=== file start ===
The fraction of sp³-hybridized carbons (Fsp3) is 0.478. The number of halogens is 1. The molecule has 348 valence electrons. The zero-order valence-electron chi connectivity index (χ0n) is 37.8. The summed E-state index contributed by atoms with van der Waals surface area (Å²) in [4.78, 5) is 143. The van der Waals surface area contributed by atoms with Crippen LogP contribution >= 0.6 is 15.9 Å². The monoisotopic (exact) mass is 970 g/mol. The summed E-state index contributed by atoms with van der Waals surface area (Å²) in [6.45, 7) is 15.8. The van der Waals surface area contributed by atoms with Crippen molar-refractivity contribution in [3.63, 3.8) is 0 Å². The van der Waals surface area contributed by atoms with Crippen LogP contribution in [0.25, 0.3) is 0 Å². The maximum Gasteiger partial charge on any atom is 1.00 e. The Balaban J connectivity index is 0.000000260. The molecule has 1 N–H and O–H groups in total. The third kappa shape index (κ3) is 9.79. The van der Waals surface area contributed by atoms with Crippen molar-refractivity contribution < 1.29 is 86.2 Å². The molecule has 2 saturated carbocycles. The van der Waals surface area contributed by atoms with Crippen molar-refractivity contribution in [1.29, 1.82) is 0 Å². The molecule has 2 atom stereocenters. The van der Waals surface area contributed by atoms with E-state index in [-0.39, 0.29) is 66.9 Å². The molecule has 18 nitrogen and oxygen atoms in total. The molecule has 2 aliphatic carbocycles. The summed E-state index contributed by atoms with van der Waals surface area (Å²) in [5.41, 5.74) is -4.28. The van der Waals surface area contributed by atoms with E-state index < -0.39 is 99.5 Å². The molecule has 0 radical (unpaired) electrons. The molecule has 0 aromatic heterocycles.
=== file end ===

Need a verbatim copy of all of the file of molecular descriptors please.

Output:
The fraction of sp³-hybridized carbons (Fsp3) is 0.478. The number of halogens is 1. The molecule has 348 valence electrons. The zero-order valence-electron chi connectivity index (χ0n) is 37.8. The summed E-state index contributed by atoms with van der Waals surface area (Å²) in [4.78, 5) is 143. The van der Waals surface area contributed by atoms with Crippen LogP contribution >= 0.6 is 15.9 Å². The monoisotopic (exact) mass is 970 g/mol. The summed E-state index contributed by atoms with van der Waals surface area (Å²) in [6.45, 7) is 15.8. The van der Waals surface area contributed by atoms with Crippen molar-refractivity contribution in [3.63, 3.8) is 0 Å². The van der Waals surface area contributed by atoms with Crippen LogP contribution in [0.25, 0.3) is 0 Å². The maximum Gasteiger partial charge on any atom is 1.00 e. The Balaban J connectivity index is 0.000000260. The molecule has 1 N–H and O–H groups in total. The third kappa shape index (κ3) is 9.79. The van der Waals surface area contributed by atoms with Crippen molar-refractivity contribution < 1.29 is 86.2 Å². The molecule has 2 saturated carbocycles. The van der Waals surface area contributed by atoms with Crippen molar-refractivity contribution in [1.29, 1.82) is 0 Å². The molecule has 2 atom stereocenters. The van der Waals surface area contributed by atoms with E-state index in [-0.39, 0.29) is 66.9 Å². The molecule has 18 nitrogen and oxygen atoms in total. The molecule has 2 aliphatic carbocycles. The summed E-state index contributed by atoms with van der Waals surface area (Å²) in [5.41, 5.74) is -4.28. The van der Waals surface area contributed by atoms with E-state index < -0.39 is 99.5 Å². The molecule has 0 radical (unpaired) electrons. The molecule has 0 aromatic heterocycles.